Fifty years ago, the mayor wrote a letter to the people of 2014. It makes us wonder: What would we say to the people of the future?
At some point today, I will do something that will be appalling to my future grandchildren.
Maybe I’ll start my lawnmower, which will help me neatly manicure my grass while sending greenhouse gas-trapping fumes floating skyward. Maybe I’ll joyously eat another doughnut, adding more fat to my diet and contributing, drip-by-fatty-drip, to an obesity epidemic. Maybe I’ll lie to the guy who comes to my door trying to sell me a magazine. I’ll tell him I’m having dinner and can’t talk right now, thereby ignoring the needs of my fellow man.
In 1964, Charlotte mayor Stan Brookshire wrote a letter, excerpts of which were featured in an article from The Charlotte News. He addressed it to the mayor in 2014 and put it in a time capsule. “Charlotte, out of civic pride and social conscience,” Brookshire wrote, “has moved to correct inequalities of the past, having within the last year dropped discrimination based on color or national origin in most places of public accommodation, has extended full citizenship rights and is making progress in providing economic opportunities to all citizens on a like basis.” While most Southern cities were divided by race 50 years ago, Charlotte and its mayor decided that this would not do.
I’m not racist. I’m not friends with people who are. Neither are many people of my generation. I’d like to think it’s because I was raised the right way. I grew up in a small town in Ohio where the population is 97 percent white. But I never used that as an excuse to treat people differently just because they looked different from me.
Somehow, the sins of the past were permitted in their present. Women have had the right to vote in this country for only 94 years. Brown v. Board of Education, which ruled separate is inherently unequal, is only 60 years old. Even today, marriage rights still are in question, legal in a patchwork of states. In North Carolina, gay marriage is constitutionally banned.
Discrimination has been commonplace in the United States for as long as we’ve been a country. It’s been based on gender. It’s been based on skin color. It’s been based on sexual preference. My grandfather didn’t like the Japanese because he fought them in World War II. I never understood it. He was a good man. But he was blind to discrimination that I could plainly see.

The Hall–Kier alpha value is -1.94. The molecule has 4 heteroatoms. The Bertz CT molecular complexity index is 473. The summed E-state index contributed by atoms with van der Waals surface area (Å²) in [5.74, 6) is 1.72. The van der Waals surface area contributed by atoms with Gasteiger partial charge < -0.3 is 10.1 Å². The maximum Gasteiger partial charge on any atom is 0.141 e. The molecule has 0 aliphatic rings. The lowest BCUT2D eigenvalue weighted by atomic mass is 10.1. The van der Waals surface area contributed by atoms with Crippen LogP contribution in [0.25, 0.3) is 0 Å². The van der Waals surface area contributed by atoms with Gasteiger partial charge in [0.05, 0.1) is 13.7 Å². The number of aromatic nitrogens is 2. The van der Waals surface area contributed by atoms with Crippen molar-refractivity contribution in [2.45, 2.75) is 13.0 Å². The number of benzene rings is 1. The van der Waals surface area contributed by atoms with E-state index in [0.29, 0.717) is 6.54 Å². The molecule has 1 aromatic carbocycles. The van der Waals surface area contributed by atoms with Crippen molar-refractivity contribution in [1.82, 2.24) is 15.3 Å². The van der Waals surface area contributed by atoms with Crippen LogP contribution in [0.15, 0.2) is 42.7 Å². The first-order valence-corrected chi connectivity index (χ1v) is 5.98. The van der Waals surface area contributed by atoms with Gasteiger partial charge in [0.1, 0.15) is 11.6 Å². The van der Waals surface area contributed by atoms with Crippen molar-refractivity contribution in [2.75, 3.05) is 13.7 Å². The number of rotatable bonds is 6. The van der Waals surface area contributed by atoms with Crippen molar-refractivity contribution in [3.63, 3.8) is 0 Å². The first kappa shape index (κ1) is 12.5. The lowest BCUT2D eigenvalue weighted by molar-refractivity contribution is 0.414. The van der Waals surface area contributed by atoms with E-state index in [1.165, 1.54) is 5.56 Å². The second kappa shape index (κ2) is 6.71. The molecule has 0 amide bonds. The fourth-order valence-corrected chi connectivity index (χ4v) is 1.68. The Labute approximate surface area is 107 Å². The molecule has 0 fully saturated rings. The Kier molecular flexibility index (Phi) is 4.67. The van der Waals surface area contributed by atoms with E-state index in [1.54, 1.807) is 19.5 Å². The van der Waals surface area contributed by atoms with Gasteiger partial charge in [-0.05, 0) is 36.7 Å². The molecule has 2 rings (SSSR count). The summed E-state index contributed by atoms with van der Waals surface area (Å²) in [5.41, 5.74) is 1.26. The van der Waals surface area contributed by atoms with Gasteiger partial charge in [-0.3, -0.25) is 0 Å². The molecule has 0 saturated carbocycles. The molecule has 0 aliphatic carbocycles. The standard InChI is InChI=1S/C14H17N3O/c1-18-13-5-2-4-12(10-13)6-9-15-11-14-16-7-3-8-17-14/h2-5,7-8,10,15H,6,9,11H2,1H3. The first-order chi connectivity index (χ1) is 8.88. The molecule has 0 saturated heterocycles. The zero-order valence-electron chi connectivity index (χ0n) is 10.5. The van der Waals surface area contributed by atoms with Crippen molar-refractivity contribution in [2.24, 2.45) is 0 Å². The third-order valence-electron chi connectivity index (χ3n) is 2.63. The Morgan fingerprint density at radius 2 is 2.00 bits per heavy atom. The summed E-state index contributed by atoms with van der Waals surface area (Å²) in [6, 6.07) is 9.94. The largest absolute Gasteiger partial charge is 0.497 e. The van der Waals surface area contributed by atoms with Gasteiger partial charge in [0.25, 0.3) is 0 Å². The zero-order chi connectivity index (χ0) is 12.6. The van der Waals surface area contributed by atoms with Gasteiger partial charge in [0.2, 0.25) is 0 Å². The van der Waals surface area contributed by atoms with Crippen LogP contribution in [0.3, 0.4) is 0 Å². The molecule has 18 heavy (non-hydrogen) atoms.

What awful thing is our generation blind to? After the seas rise over the next hundred years, will my grandkids look back with disgust at pictures of me driving a car with a gasoline engine? With obesity leading to an explosion of diabetes, will the next generation of Markoviches cringe when they see me eating a piece of chocolate cake? Will they be angry to find out I didn’t give more to charity?
It’s nearly impossible to provide broader context to your life in the moment. How can you possibly make sense of the fact that you’re collapsing the west Antarctic ice sheet when you turn the thermostat down one degree over the summer? You’re too hot. You deal with it.
Individual decisions add up. Anybody who tries to commute from Huntersville to uptown knows that. Those individual decisions that seem so right (I deserve to live by the lake!) become big problems in the aggregate (This I-77 traffic is terrible!). Sometimes, in the case of traffic, it’s annoying. But sometimes it makes bad things socially acceptable. The excuse of the past, “well, everybody else was doing it too,” never holds up in the future.
In May, a man pried the top off a 50-year-old time capsule at the Park Terrace Theater. A crowd assembled to watch the opening. The mayor looked on, curiously. A man reached in, pulled out a metal audio reel and a key to the city. “That’s it,” he said. The crowd groaned. Stan Brookshire’s letter didn’t survive.
The paper was gone. The newsprint, over time, turned into a soggy mess. The words, as they so often do, turned from black and white into a muddled mess of gray.